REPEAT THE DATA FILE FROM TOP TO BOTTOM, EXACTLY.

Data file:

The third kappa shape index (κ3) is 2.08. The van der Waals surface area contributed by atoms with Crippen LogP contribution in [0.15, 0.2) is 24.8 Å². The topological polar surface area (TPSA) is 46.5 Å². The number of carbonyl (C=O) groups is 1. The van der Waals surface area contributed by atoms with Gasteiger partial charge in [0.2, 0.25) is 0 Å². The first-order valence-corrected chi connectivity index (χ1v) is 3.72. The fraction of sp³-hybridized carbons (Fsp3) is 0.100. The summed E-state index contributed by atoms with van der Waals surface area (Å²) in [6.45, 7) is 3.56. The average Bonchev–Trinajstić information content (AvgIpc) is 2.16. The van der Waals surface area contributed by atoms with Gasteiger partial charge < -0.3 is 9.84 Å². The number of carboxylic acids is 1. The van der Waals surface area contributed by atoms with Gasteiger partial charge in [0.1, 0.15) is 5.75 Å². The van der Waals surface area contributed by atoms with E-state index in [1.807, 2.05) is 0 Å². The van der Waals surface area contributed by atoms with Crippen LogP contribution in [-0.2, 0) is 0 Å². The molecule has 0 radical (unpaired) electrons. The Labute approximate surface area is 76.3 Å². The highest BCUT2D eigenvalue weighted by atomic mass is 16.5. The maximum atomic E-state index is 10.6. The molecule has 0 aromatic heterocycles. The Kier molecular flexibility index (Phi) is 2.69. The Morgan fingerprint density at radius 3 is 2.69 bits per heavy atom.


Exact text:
The third kappa shape index (κ3) is 2.08. The van der Waals surface area contributed by atoms with Crippen LogP contribution in [0.15, 0.2) is 24.8 Å². The topological polar surface area (TPSA) is 46.5 Å². The number of carbonyl (C=O) groups is 1. The van der Waals surface area contributed by atoms with Gasteiger partial charge in [0.2, 0.25) is 0 Å². The first-order valence-corrected chi connectivity index (χ1v) is 3.72. The fraction of sp³-hybridized carbons (Fsp3) is 0.100. The summed E-state index contributed by atoms with van der Waals surface area (Å²) in [6.45, 7) is 3.56. The average Bonchev–Trinajstić information content (AvgIpc) is 2.16. The van der Waals surface area contributed by atoms with Gasteiger partial charge < -0.3 is 9.84 Å². The number of carboxylic acids is 1. The van der Waals surface area contributed by atoms with Gasteiger partial charge in [0.1, 0.15) is 5.75 Å². The van der Waals surface area contributed by atoms with E-state index in [1.807, 2.05) is 0 Å². The van der Waals surface area contributed by atoms with Crippen LogP contribution in [-0.2, 0) is 0 Å². The molecule has 0 radical (unpaired) electrons. The Labute approximate surface area is 76.3 Å². The highest BCUT2D eigenvalue weighted by atomic mass is 16.5. The maximum atomic E-state index is 10.6. The molecule has 0 aromatic heterocycles. The Kier molecular flexibility index (Phi) is 2.69. The Morgan fingerprint density at radius 3 is 2.69 bits per heavy atom.